The ring shear box is analyzed using an isotropic strain hardening/softening model for granular media, permitting an estimate to be made of the stresses developed under conditions of simple shear, at the critical void ratio. Observation of the radial stress on the inner or outer walls of the test chamber would provide a measure of the relative value of the otherwise unknown intermediate principal stress. In a series of five tests on a quartz sand, average pressures exerted by the sand on the outer wall of the test chamber reached well defined, repeatable levels. As interpreted by the theory, the tests showed that the intermediate principal stress was equal to the direct stress on the Coulomb friction planes during simple shear:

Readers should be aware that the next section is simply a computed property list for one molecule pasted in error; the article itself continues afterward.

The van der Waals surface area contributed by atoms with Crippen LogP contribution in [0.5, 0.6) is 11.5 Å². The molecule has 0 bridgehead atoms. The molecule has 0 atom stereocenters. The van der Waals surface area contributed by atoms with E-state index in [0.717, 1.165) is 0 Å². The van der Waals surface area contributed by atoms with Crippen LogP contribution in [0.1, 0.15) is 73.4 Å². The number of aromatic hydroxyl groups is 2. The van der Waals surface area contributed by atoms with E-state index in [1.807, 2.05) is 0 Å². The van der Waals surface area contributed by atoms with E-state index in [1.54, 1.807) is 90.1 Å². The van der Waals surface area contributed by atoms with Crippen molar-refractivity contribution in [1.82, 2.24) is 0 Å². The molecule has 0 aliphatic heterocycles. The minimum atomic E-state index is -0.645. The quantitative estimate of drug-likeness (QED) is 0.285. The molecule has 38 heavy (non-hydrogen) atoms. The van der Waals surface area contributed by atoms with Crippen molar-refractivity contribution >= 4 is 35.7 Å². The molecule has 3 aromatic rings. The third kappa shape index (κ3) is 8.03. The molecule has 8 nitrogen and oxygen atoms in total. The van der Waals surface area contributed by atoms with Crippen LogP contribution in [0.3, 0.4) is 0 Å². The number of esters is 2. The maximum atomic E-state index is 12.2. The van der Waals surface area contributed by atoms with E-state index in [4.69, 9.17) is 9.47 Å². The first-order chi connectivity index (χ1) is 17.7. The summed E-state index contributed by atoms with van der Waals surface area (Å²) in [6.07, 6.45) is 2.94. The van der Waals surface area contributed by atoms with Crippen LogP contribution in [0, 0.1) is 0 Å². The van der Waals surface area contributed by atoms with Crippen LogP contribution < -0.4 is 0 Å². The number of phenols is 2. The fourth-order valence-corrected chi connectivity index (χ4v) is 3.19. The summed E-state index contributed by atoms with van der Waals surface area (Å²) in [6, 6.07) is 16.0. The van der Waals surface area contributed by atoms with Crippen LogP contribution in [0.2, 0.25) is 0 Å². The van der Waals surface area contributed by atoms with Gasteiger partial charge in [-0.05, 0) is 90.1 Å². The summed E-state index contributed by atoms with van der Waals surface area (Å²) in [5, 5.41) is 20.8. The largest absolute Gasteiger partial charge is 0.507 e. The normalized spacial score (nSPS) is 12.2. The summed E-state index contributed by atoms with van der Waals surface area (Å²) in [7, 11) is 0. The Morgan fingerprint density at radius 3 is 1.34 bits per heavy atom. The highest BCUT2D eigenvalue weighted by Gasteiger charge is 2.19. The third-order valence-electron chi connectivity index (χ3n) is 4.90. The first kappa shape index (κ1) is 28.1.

$(1−sinφcv)σ1=σ2=(1+sinφcv)σ3$
where σ1 > σ2 > σ3 (compression positive), and φcv is the angle of internal friction at the critical void ratio, ie, during continuing displacement at constant volume. Similar observations are impossible for plane strain in general because displacement cannot be controlled so completely, but it is reasonable to conjecture that the same relationship holds for all such deformations, including those associated with the active and passive Rankine states.
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